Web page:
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Art is a strange beast. So many forms. So many tastes. Sometimes you have no idea what great art is until it sneaks up and taps you on the shoulder.
A few weeks ago, after reading about a really cool photography exhibit at the Butler Institute of American Art in Youngstown, I pouted to my wife about how far away the place is and how I'd never have time to just, "haul off and drive to Youngstown."
"I know," said Kristin. "I already have to drive Sylvia to some place called 'Boardman' at the end of the week to catch a ride to Pittsburgh with a friend from there."
I'm no geographical genius, but I do know what direction one must travel to end up in Pittsburgh, and it turns out that Boardman is exactly 15 minutes away from the museum in Youngstown. I kept secret my intentions while booking myself into Kristin's travel plans and, once we dropped Sylvia off, we headed to the exhibit. (Note to Valentine's Day shoppers: This type of maneuver, while ultimately self-serving, wins huge bonus points on the romantic spontaneity index.)
The Butler, centered on the campus of Youngstown State University, is nothing short of magnificent. We'd barely made it in the door before stopping dead in our tracks in front of a full wall of paintings by Andrew Wyeth -- a favorite for both of us. All throughout the building were works of great American masters, many familiar and many that were new to us. Sprinkled throughout the halls were sculptures of various forms and styles and which we generally looked at, but rarely truly admired. We agreed that our lives as "flat artists" (painting and photography) probably skewed our appreciation away from three-dimensional work. Still, there was one sculpture, a four-times-life-sized girl sleeping with her head on a beach ball, by artist Carole Feuerman that just blew us away!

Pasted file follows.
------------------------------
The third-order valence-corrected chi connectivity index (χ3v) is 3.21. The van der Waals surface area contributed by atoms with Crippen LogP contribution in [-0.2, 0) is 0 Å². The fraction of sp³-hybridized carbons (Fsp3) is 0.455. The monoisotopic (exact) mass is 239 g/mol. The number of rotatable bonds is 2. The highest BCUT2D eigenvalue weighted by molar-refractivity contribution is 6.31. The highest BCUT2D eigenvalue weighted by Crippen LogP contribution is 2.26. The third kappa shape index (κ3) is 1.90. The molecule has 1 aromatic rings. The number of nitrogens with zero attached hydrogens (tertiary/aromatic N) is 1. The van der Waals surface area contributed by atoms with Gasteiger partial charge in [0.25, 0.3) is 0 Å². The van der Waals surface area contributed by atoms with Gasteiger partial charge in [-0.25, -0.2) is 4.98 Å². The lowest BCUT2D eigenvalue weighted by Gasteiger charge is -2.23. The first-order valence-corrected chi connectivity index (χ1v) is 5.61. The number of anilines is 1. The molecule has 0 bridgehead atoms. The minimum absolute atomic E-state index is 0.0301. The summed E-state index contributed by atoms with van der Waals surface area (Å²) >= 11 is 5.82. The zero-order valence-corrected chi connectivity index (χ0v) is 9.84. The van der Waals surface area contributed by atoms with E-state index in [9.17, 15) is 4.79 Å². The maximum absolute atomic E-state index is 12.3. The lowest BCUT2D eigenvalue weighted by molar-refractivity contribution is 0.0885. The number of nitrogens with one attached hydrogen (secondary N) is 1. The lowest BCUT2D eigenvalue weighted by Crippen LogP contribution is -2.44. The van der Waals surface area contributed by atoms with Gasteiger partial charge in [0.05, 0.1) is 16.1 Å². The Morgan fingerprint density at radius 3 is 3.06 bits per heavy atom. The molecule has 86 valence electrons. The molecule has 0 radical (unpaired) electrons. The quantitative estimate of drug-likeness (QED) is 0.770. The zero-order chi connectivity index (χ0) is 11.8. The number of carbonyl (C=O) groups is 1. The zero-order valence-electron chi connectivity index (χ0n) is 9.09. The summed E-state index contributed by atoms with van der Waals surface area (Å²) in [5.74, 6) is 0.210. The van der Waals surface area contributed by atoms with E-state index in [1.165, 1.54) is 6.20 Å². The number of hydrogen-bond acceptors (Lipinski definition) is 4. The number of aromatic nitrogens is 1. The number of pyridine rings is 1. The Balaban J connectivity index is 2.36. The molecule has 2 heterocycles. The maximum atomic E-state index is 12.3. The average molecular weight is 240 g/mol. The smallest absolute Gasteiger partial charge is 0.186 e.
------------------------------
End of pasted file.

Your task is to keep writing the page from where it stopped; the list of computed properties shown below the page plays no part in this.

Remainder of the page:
"Whoa!" I said taking a step backward as the piece appeared through the doorway. "That looks so real I actually want to pinch her to see if she's alive!"
"I know," Kristin replied. "We have to get a picture with her!"
"Um, I don't know," I said, knowing that many museums are camera averse and strictly prohibit such shenanigans. I pointed to the opposite doorway where an elderly looking museum guard dozed in a folding chair. "Wouldn't you know it? The only guard I've seen in the whole place is sitting right over there!"
"Well, yeah, but he's asleep." She shrugged. "He'll never know the difference,"
With that, we sneaked around to a spot just out of his view and snapped a giggling selfie, delighted with the idea of putting one over on "The Man."
It wasn't until we walked right past the guard as we left the room that we realized "The Man" had, in fact, put one over on us! The guard, whose nametag so appropriately read "Art," was actually a shockingly lifelike sculpture by artist Marc Sijan. We'll never underestimate the power of 3-D again!